> step-by-step tutorial or manual. Gaussian with the Gaussview UI is simple enough for an experimentalist like me to use; are there better
> packages out there which are as well?
> I also get the impression that you need some pretty hefty compute power. A Linux system is probably to be preferred over Windows.
> One of these days I should learn Python, not just for this stuff.
> On 8/16/2013 7:27 AM, Paul Fons wrote:
>> Hi Scott,
>> I have been dabbling in DFT for a while. There are many free packages around, but if you would like to model XAFS as well, I would suggest an all electron code for accuracy (such as Wien2K). For general purposes, I am also using VASP and CASTEP. The former uses projector augmented waves and the other ultrasoft pseudopotentials. VASP is fast and scalable to the largest machines and is designed from the ground up for quantum molecular dynamics. Both VASP and CASTEP use pseudopotentials whereas Wien2K uses a linearized augmented plane wave basis (read as radial wavefunctions and Ylms in a sphere about each atom and plane waves between spheres with boundary condition matching at the surface of the spheres. This way it is possible to model even the 1s electrons for heavier atoms and yes it does affect valence electron wavefunctions via orthogonality. All of these approaches are single particle DFT approaches, but it should be good enough for a start, if you want to go
>> beyond these, with solutions of the Bethe-Saltpeter equation (electron and a hole) things get complicated and expensive (in terms of computer time) very quickly.
>> If you are interested in free software I would suggest gpaw, quantum espresso, and abinit. I would also suggest learning the atomic simulation environment in which you can program multiple codes in python (and even solve for maximally localized Wannier functions in a few lines of code!) (Atomic Simulation Environment — ASE 188.8.131.5229 documentation <https://www.google.co.jp/url?sa=t&rct=j&q=&esrc=s&source=web&cd=1&cad=rja&ved=0CC8QFjAA&url=https://wiki.fysik.dtu.dk/ase/&ei=WDYOUs2vBsaHkwX3h4H4Cg&usg=AFQjCNGJtTBmzvPVE0wgaKpLivT6K59Whw&bvm=bv.50768961,d.dGI>).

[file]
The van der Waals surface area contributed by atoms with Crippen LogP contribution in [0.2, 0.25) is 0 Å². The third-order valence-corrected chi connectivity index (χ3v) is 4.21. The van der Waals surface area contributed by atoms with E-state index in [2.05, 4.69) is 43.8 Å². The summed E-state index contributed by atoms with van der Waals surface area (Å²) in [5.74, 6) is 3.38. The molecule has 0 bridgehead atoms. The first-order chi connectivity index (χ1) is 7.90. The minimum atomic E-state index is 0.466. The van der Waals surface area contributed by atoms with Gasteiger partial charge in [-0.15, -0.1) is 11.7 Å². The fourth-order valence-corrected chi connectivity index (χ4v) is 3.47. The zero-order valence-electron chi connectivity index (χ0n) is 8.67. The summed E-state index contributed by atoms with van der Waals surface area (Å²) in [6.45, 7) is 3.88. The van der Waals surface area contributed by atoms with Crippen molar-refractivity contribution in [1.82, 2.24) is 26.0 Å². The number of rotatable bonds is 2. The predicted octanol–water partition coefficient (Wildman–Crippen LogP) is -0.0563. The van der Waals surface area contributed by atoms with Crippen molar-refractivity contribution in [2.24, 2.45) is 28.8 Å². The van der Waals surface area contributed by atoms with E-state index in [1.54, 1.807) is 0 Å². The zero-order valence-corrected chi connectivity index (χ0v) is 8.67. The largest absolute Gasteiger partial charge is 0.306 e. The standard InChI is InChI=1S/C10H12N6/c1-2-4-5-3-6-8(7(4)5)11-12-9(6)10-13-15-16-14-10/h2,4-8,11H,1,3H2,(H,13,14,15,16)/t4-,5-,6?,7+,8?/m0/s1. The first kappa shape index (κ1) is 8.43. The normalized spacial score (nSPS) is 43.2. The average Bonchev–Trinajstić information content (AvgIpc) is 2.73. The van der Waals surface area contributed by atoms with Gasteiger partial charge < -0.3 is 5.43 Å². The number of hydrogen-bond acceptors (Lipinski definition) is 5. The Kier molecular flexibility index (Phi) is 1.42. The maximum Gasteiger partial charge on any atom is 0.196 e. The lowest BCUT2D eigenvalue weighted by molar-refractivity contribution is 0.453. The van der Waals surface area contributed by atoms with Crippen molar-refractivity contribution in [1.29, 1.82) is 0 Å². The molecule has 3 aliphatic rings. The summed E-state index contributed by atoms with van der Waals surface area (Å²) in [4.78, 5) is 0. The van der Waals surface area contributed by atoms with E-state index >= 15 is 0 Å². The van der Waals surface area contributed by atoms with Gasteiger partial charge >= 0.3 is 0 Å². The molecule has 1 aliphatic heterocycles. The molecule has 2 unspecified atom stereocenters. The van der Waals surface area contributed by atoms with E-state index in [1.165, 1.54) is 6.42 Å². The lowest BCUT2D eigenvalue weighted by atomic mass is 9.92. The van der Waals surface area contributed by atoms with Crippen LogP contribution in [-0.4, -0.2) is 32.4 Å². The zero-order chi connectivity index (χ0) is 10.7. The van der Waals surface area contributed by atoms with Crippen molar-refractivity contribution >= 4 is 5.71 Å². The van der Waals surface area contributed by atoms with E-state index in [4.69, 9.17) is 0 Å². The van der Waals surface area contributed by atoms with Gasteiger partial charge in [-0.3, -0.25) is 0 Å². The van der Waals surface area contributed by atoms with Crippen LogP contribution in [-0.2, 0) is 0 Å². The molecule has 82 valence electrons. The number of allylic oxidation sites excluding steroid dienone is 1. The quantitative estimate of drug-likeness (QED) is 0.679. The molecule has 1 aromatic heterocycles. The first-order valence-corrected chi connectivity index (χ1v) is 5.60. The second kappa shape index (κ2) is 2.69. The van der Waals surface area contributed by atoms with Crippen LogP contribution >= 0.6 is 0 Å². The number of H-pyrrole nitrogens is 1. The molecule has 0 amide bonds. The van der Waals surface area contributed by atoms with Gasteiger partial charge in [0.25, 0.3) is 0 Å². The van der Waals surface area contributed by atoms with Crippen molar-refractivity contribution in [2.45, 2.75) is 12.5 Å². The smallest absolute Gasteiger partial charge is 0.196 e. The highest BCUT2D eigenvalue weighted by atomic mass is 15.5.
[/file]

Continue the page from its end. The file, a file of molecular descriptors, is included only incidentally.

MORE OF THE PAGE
>> What exactly are you trying to do? If you are looking for a non-spherical approximation for EXAFS beyond feff8's spheres, you might try FNDMES by Joly as well.
>> On Aug 12, 2013, at 10:30 PM, Scott Calvin <scalvin at sarahlawrence.edu <mailto:scalvin at sarahlawrence.edu>> wrote:
>>> Hi all,
>>> I know many of you use DFT calculations to help model EXAFS data for molecular compounds. Do you have recommendations for good computational chemistry packages, commercial or otherwise, to use for that purpose?
>>> --Scott Calvin
>>> Sarah Lawrence College
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>> Dr. Paul Fons
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Dr. Paul Fons
Senior Research Scientist
Functional Nano-phase-change Research Team
Nanoelectronics Research Institute
National Institute for Advanced Industrial Science & Technology
AIST Central 4, Higashi 1-1-1
Tsukuba, Ibaraki JAPAN 305-8568
email: paul-fons at aist.go.jp
The following lines are in a Japanese font
〒305-8562 茨城県つくば市つくば中央東 1-1-1